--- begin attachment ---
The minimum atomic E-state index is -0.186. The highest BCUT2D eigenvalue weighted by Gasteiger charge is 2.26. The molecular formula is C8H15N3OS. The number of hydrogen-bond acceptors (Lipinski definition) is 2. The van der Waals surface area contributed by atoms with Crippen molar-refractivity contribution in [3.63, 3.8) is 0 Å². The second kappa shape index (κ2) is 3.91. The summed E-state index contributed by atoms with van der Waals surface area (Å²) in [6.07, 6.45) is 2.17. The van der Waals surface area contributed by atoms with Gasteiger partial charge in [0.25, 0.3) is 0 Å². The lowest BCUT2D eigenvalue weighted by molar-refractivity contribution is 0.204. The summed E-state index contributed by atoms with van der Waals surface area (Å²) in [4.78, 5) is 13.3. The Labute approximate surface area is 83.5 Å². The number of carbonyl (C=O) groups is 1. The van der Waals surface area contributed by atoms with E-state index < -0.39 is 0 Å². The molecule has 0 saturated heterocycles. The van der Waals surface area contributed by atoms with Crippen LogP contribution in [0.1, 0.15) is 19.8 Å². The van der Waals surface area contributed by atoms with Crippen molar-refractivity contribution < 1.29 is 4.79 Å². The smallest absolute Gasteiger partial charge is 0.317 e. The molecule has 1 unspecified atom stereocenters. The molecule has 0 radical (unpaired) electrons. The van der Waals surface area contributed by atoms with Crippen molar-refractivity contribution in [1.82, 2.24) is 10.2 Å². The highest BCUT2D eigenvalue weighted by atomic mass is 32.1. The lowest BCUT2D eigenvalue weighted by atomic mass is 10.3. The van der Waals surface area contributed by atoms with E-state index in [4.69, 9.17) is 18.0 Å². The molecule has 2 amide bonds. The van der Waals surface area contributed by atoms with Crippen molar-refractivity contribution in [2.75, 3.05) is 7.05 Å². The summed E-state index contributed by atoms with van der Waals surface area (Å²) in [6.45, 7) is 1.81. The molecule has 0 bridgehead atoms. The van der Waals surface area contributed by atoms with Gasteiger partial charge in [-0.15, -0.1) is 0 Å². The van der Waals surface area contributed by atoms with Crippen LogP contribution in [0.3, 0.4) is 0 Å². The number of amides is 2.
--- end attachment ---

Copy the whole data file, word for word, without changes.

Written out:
The minimum atomic E-state index is -0.186. The highest BCUT2D eigenvalue weighted by Gasteiger charge is 2.26. The molecular formula is C8H15N3OS. The number of hydrogen-bond acceptors (Lipinski definition) is 2. The van der Waals surface area contributed by atoms with Crippen molar-refractivity contribution in [3.63, 3.8) is 0 Å². The second kappa shape index (κ2) is 3.91. The summed E-state index contributed by atoms with van der Waals surface area (Å²) in [6.07, 6.45) is 2.17. The van der Waals surface area contributed by atoms with Gasteiger partial charge in [0.25, 0.3) is 0 Å². The lowest BCUT2D eigenvalue weighted by molar-refractivity contribution is 0.204. The summed E-state index contributed by atoms with van der Waals surface area (Å²) in [4.78, 5) is 13.3. The Labute approximate surface area is 83.5 Å². The number of carbonyl (C=O) groups is 1. The van der Waals surface area contributed by atoms with E-state index < -0.39 is 0 Å². The molecule has 0 saturated heterocycles. The van der Waals surface area contributed by atoms with Crippen LogP contribution in [0.1, 0.15) is 19.8 Å². The van der Waals surface area contributed by atoms with Crippen molar-refractivity contribution < 1.29 is 4.79 Å². The smallest absolute Gasteiger partial charge is 0.317 e. The molecule has 1 unspecified atom stereocenters. The molecule has 0 radical (unpaired) electrons. The van der Waals surface area contributed by atoms with Crippen molar-refractivity contribution in [1.82, 2.24) is 10.2 Å². The highest BCUT2D eigenvalue weighted by atomic mass is 32.1. The lowest BCUT2D eigenvalue weighted by atomic mass is 10.3. The van der Waals surface area contributed by atoms with E-state index in [4.69, 9.17) is 18.0 Å². The molecule has 2 amide bonds. The van der Waals surface area contributed by atoms with Crippen molar-refractivity contribution in [2.75, 3.05) is 7.05 Å². The summed E-state index contributed by atoms with van der Waals surface area (Å²) in [6.45, 7) is 1.81. The molecule has 0 bridgehead atoms. The van der Waals surface area contributed by atoms with Gasteiger partial charge in [-0.15, -0.1) is 0 Å². The van der Waals surface area contributed by atoms with Crippen LogP contribution in [0.3, 0.4) is 0 Å². The number of amides is 2.